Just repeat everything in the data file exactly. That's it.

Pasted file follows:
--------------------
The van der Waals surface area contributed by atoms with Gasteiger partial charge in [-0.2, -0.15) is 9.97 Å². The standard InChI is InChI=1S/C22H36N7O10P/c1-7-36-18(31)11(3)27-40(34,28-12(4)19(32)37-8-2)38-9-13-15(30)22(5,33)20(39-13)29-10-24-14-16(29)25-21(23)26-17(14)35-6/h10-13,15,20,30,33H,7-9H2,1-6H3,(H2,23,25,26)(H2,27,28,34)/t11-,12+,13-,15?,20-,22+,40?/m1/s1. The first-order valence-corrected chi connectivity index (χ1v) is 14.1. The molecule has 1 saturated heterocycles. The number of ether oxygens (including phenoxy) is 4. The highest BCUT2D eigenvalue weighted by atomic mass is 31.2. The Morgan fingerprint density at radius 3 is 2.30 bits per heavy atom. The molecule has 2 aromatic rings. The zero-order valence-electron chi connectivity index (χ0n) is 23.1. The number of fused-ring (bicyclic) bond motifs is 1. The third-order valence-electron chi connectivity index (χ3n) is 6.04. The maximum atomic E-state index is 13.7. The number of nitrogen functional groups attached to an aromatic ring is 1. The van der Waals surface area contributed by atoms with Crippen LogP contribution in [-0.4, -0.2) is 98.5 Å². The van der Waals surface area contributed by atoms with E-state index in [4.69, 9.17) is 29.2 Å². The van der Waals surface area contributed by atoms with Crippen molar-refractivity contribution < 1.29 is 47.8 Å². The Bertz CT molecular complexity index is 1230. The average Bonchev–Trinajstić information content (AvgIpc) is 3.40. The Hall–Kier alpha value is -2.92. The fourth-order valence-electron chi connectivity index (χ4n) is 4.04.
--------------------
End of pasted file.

The van der Waals surface area contributed by atoms with Gasteiger partial charge in [-0.2, -0.15) is 9.97 Å². The standard InChI is InChI=1S/C22H36N7O10P/c1-7-36-18(31)11(3)27-40(34,28-12(4)19(32)37-8-2)38-9-13-15(30)22(5,33)20(39-13)29-10-24-14-16(29)25-21(23)26-17(14)35-6/h10-13,15,20,30,33H,7-9H2,1-6H3,(H2,23,25,26)(H2,27,28,34)/t11-,12+,13-,15?,20-,22+,40?/m1/s1. The first-order valence-corrected chi connectivity index (χ1v) is 14.1. The molecule has 1 saturated heterocycles. The number of ether oxygens (including phenoxy) is 4. The highest BCUT2D eigenvalue weighted by atomic mass is 31.2. The Morgan fingerprint density at radius 3 is 2.30 bits per heavy atom. The molecule has 2 aromatic rings. The zero-order valence-electron chi connectivity index (χ0n) is 23.1. The number of fused-ring (bicyclic) bond motifs is 1. The third-order valence-electron chi connectivity index (χ3n) is 6.04. The maximum atomic E-state index is 13.7. The number of nitrogen functional groups attached to an aromatic ring is 1. The van der Waals surface area contributed by atoms with Crippen LogP contribution in [-0.4, -0.2) is 98.5 Å². The van der Waals surface area contributed by atoms with E-state index in [4.69, 9.17) is 29.2 Å². The van der Waals surface area contributed by atoms with Crippen molar-refractivity contribution < 1.29 is 47.8 Å². The Bertz CT molecular complexity index is 1230. The average Bonchev–Trinajstić information content (AvgIpc) is 3.40. The Hall–Kier alpha value is -2.92. The fourth-order valence-electron chi connectivity index (χ4n) is 4.04.